BEIRUT (Reuters) - The international community is “dismayed by repeated false accusations” that it is working to settle Syrian refugees in Lebanon, Germany’s ambassador in Beirut said on Thursday.
As Syria’s army and allied forces retake more territory, officials have stepped up calls for some of the more than a million refugees registered in Lebanon to go back to parts of Syria where violence has died down, before a deal is reached to end the war.
But the international view is that it is not yet safe to return, and Lebanese caretaker foreign minister Gebran Bassil has accused the U.N. refugee agency, UNHCR, and foreign countries of preventing Syrians returning home.
Martin Huth, the German envoy, told Reuters in an emailed statement that the international community was “fully aware of the heavy burden Lebanon is bearing”.
“Many of us are doing all we can to alleviate the situation,” Huth said, citing aid and commitments made to Lebanon through donor conferences and U.N. agencies. He said the international community and the United Nations were “fully committed to an eventual return of refugees to Syria”.
“At the same time, and while we do not oppose voluntary returns to Syria, conditions in that country, in our view, do not allow for a general and comprehensive return of refugees at this time,” he added.
In May, Lebanese President Michel Aoun said U.N. and EU comments pointed to “a disguised settlement (of refugees in Lebanon) that contradicts our constitution and sovereignty”.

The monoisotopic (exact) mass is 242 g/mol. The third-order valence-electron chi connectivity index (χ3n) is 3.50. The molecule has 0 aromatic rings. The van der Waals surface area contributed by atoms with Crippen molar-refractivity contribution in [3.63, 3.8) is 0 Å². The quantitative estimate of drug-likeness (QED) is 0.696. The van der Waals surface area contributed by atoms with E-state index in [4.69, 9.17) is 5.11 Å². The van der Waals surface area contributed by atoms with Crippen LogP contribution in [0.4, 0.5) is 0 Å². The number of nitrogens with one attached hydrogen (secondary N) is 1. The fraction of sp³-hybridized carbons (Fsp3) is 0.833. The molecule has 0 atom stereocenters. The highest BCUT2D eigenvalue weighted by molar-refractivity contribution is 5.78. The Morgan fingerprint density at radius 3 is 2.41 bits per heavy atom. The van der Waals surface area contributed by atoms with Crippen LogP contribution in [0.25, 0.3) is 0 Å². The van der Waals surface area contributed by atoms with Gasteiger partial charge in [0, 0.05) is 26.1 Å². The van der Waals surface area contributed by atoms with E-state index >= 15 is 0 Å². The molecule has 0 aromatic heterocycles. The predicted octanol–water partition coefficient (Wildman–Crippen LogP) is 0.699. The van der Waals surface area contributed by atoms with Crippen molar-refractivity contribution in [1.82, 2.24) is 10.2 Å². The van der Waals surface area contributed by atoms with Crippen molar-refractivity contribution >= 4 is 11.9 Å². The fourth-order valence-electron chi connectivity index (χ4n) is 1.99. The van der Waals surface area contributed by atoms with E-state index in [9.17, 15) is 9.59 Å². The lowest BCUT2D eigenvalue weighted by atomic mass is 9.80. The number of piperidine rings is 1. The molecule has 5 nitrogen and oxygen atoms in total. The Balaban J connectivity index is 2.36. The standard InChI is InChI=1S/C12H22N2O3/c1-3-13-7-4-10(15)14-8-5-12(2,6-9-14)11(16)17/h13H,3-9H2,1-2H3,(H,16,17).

UNHCR has denied trying to stop Syrians going home, saying it supports return when it is safe, and helps to provide documents for those who do choose to go back.
“The policy should be allowing, if not encouraging, the dignified and safe return,” Bassil said in Geneva on Thursday after meeting UNHCR High Commissioner Filippo Grandi.
“I am talking of the category of Syrians who want, willingly, voluntarily, to go back,” Bassil told Reuters. “This is the first phase of return.”
Bassil, Aoun’s son-in-law, has frozen applications for residency permits from UNHCR staff in Lebanon.
He described the meeting with Grandi as positive but said he was waiting for a “more practical” UNHCR policy on returns.
He said he did not intend to stop working with the agency, but added: “If the policy will stay the same, yes, we will take more measures.”
The multi-sided, seven-year war has killed hundreds of thousands of people and forced more than 11 million Syrians out of their homes, including nearly 6 million who fled abroad in one of the worst refugee crises of modern times.
Aoun told ambassadors on Thursday that “a return has become possible in stages to areas that have become safe and stable in Syria, which are five times the size of Lebanon”.
One concern for people who want to return is whether they will be conscripted into the military.
Lebanon’s Shi’ite Hezbollah said on Thursday it stood “fully ready to cooperate positively to speed up” the issue of returns. The heavily armed Iranian-backed movement has sent thousands of fighters to help the Syrian state claw back control of major cities from rebels and militants.
“The return of displaced Syrians to their country, in a voluntary and safe way, requires a responsible approach and we have started to sense promising signs,” its parliamentary bloc said in a televised statement.
Reporting By Angus McDowall and Ellen Francis in Beirut and Tom Miles in Geneva; Editing by Kevin Liffey